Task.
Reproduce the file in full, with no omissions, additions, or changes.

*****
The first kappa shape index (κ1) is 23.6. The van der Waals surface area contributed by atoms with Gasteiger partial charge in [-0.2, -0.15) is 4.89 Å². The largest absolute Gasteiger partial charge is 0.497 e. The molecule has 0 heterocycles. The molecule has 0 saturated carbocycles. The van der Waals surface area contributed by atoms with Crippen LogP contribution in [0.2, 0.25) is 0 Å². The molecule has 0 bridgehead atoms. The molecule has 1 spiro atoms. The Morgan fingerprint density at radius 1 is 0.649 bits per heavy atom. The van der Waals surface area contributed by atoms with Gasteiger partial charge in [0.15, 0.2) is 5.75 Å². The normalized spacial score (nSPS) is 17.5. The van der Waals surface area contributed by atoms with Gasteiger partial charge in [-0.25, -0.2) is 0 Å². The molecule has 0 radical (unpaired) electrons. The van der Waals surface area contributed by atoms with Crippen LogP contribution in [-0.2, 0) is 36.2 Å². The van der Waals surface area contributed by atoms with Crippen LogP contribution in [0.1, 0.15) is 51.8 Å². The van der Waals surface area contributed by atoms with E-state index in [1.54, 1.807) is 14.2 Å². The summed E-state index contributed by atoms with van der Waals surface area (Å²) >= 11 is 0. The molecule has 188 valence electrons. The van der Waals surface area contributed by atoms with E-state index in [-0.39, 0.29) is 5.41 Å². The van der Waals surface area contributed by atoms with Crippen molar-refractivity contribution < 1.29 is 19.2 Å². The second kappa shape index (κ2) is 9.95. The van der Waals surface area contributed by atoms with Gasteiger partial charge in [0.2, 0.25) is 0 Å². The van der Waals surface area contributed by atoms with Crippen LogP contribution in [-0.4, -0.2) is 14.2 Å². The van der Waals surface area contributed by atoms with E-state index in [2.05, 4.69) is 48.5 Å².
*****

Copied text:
The first kappa shape index (κ1) is 23.6. The van der Waals surface area contributed by atoms with Gasteiger partial charge in [-0.2, -0.15) is 4.89 Å². The largest absolute Gasteiger partial charge is 0.497 e. The molecule has 0 heterocycles. The molecule has 0 saturated carbocycles. The van der Waals surface area contributed by atoms with Crippen LogP contribution in [0.2, 0.25) is 0 Å². The molecule has 0 bridgehead atoms. The molecule has 1 spiro atoms. The Morgan fingerprint density at radius 1 is 0.649 bits per heavy atom. The van der Waals surface area contributed by atoms with Gasteiger partial charge in [0.15, 0.2) is 5.75 Å². The normalized spacial score (nSPS) is 17.5. The van der Waals surface area contributed by atoms with Gasteiger partial charge in [-0.25, -0.2) is 0 Å². The molecule has 0 radical (unpaired) electrons. The van der Waals surface area contributed by atoms with Crippen LogP contribution in [-0.2, 0) is 36.2 Å². The van der Waals surface area contributed by atoms with Crippen LogP contribution in [0.1, 0.15) is 51.8 Å². The van der Waals surface area contributed by atoms with E-state index in [1.54, 1.807) is 14.2 Å². The summed E-state index contributed by atoms with van der Waals surface area (Å²) >= 11 is 0. The molecule has 188 valence electrons. The van der Waals surface area contributed by atoms with E-state index in [-0.39, 0.29) is 5.41 Å². The van der Waals surface area contributed by atoms with Crippen molar-refractivity contribution < 1.29 is 19.2 Å². The second kappa shape index (κ2) is 9.95. The van der Waals surface area contributed by atoms with Gasteiger partial charge in [0.2, 0.25) is 0 Å². The van der Waals surface area contributed by atoms with Crippen LogP contribution in [-0.4, -0.2) is 14.2 Å². The van der Waals surface area contributed by atoms with E-state index in [2.05, 4.69) is 48.5 Å².